"He came out of nowhere but quickly established himself as someone who was a moderate ... and he has really stayed down the center for the most part," Cross said. "He has equally annoyed both hard-core liberals as well as hard-core conservatives."
White cut a sharp contrast to his predecessor in the mayor's office, Lee Brown, who clashed with the City Council, according to Charles Kuffner, who writes the left-leaning political blog Off the Kuff. Instead, White listened to members, giving them committee assignments that were meaningful to them, Kuffner said.
"From the beginning, he got people to buy in to what he was doing," Kuffner said. "What we'd been used to up until then was a lot of bickering with the mayor and council."
And City Hall scandals. For example, Brown's director of building services, Monique McGilbra, got a three-year sentence for bribery after she accepted gifts including a Super Bowl trip and a Louis Vuitton purse in exchange for her influence over a city energy contract, according to a Houston Chronicle report.
"When you start off with that much power concentrated in one position, and you mix in big-city municipal government ... contractors, lobbyists, developers -- that's a natural petri dish for one scandal or another," Kuffner said. "It just hasn't been there" under White.
State Rep. Carol Alvarado, D-Houston, a friend and political ally of White's, said White doesn't bring up items for consideration by the City Council if he doesn't think there's a sizeable majority in favor. Instead of going for an 8-7 vote, he will hold off, listen to members' concerns and try to build a consensus, said Alvarado, a former mayor pro tem of Houston.
White said all but a handful of votes during his tenure have been unanimous. He said he has focused on "building consensus in a community where there had been divisions." And he said he's "tried to make it safe for people of different political views to find common ground."
City Council Member Anne Clutterbuck, a Republican, told Texas Monthly recently that White "is frankly one of the reasons I chose to run for office. I wanted to be part of working with that leadership style."
White was re-elected in 2005 with 91 percent of the vote against four perennial candidates, then again in 2007 with 86 percent of the vote in a three-way race.
Houston Chronicle City Hall reporter Bradley Olson said he finds support for White among his neighbors in the suburbs, where folks are more likely to be Republican than city-dwellers. "Neighbors where you might expect them not to like the Democrat -- they really like Bill White," Olson said during a Statesman.com podcast last week.
Response to Katrina
A lot of that has to do with Katrina.
When the evacuees arrived in 2005, White worked with Republican County Judge Ed Emmitt and others to coordinate shelters and find food, medical care and housing for the new Houston residents.
His efforts earned him the 2007 John F. Kennedy Profile in Courage Award.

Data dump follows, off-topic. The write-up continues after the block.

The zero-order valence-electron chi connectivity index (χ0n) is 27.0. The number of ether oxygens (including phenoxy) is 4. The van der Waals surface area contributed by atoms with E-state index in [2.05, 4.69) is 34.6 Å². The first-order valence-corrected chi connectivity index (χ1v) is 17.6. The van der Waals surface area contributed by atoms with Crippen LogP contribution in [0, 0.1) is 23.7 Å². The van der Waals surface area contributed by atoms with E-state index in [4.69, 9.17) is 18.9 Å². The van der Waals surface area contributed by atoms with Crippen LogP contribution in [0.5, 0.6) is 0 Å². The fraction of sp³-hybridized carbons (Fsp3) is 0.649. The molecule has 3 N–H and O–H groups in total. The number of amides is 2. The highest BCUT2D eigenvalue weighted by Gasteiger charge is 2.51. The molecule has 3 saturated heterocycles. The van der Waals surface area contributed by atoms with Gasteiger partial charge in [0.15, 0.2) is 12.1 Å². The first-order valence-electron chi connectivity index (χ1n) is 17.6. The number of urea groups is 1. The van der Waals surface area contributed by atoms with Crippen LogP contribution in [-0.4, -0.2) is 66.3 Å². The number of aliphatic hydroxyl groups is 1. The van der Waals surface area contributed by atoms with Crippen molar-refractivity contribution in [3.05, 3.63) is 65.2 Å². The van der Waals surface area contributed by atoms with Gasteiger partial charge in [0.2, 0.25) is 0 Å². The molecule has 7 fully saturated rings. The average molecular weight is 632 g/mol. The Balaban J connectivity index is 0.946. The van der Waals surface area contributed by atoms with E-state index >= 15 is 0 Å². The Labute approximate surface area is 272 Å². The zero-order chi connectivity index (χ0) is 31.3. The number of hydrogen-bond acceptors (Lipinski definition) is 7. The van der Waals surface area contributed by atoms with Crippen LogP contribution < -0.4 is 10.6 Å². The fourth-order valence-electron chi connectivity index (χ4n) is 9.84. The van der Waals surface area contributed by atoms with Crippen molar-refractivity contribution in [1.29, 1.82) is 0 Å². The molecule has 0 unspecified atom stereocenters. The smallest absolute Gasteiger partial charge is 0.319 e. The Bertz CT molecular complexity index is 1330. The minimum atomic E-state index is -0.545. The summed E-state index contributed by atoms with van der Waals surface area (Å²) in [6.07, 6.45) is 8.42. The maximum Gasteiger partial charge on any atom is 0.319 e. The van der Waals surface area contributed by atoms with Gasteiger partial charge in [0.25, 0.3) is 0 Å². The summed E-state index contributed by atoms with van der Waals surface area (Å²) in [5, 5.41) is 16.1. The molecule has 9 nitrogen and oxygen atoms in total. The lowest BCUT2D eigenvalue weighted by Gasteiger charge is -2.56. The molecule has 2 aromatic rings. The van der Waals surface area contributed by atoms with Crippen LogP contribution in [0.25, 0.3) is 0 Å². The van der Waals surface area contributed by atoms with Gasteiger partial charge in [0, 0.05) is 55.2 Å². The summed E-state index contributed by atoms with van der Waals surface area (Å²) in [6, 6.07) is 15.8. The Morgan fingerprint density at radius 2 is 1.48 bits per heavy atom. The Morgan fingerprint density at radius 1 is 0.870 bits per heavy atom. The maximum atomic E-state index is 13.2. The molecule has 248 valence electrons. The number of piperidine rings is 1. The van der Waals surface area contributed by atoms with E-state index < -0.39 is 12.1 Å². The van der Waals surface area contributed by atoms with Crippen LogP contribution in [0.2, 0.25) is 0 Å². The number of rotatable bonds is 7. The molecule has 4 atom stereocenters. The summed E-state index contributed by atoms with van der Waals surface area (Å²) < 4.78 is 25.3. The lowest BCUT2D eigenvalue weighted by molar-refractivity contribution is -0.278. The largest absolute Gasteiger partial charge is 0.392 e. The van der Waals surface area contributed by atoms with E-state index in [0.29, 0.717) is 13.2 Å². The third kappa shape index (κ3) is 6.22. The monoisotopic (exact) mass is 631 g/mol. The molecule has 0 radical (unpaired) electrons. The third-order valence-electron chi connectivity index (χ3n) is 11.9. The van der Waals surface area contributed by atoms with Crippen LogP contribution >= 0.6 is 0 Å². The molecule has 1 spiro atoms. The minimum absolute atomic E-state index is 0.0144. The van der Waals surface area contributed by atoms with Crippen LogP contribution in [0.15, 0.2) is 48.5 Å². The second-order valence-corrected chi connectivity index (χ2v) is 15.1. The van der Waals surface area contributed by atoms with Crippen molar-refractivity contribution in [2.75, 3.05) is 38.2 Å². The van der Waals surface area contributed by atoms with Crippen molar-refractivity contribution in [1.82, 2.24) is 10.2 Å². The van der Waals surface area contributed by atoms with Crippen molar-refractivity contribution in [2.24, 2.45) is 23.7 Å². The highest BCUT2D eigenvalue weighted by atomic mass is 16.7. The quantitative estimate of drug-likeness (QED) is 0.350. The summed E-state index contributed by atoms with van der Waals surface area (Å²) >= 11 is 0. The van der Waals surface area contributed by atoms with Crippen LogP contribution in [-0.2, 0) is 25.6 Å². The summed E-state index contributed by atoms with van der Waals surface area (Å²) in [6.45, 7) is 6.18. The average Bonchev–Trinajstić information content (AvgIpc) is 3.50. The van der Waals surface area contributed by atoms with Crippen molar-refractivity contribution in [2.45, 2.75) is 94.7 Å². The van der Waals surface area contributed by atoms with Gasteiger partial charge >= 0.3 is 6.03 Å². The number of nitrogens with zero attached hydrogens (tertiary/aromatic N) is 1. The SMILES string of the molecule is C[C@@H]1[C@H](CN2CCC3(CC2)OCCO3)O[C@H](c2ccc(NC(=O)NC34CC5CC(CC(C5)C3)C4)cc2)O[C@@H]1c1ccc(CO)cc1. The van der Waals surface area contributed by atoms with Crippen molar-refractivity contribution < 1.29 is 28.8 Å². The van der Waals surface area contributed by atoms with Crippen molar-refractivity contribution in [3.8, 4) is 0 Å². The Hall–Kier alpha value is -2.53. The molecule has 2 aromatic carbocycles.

"Bill White marshaled the resources and goodwill of his city to provide refuge and essential services to hundreds of thousands of people who fled the Gulf Coast after Hurricanes Katrina and Rita," says the Web site of the John F. Kennedy Library Foundation. "When the federal emergency response faltered in the days and weeks following the crisis, White mobilized more than 100,000 Houstonians in the public, private, business and faith-based communities to help evacuees rebuild their lives with independence and dignity."
However, not all see him as a hero.
State Sen. Dan Patrick, R-Houston, said he'd give White a D for his mayoral tenure -- in part, he said, because the city is on the verge of being bankrupt. White's camp says that's not true -- that the budget is balanced and that the city has been unfairly criticized for tapping into a rainy-day fund built up just for economic downturns like the current one.
And Patrick slammed White's decision to back off a federal program that trains local law enforcement to identify illegal immigrants.
"We have had a number of illegal aliens let out of jail who have gone on to commit crimes, including killing police officers, and he did nothing about it," Patrick said.
Houston police officer Rodney Johnson was killed in 2006 by an illegal immigrant who had a criminal record, city officials said. And after the March shooting of officer Rick Salter by an illegal immigrant with a criminal record who had been deported but returned, White did pursue the federal program, which is known as 287(g). However, when he couldn't come to an agreement with federal officials on customizing the program, he pursued another program, Secure Communities, which gives local law enforcement access to an immigration database, according to Houston Chronicle reports.
"The Secure Communities program is a superior means of providing information to identify those who we bring in through our jails who are wanted for violent crimes and serious narcotic crimes and serious property crimes," White said.
Though White has critics, there are also people like Darrell Miles, who came to hear White's campaign announcement in Houston on Friday. Miles, the state director of Main Street Chamber, a small business group, said of White: "He's a businessman, so he knows how to plan. He knows what success is. I've lived in Houston for 30 years, and I've seen a progression of mayors come through. I'd rate him as one of the top ones. He's not the usual politician."
Austin American Statesman
Additional material from Jason Embry
December 6, 2009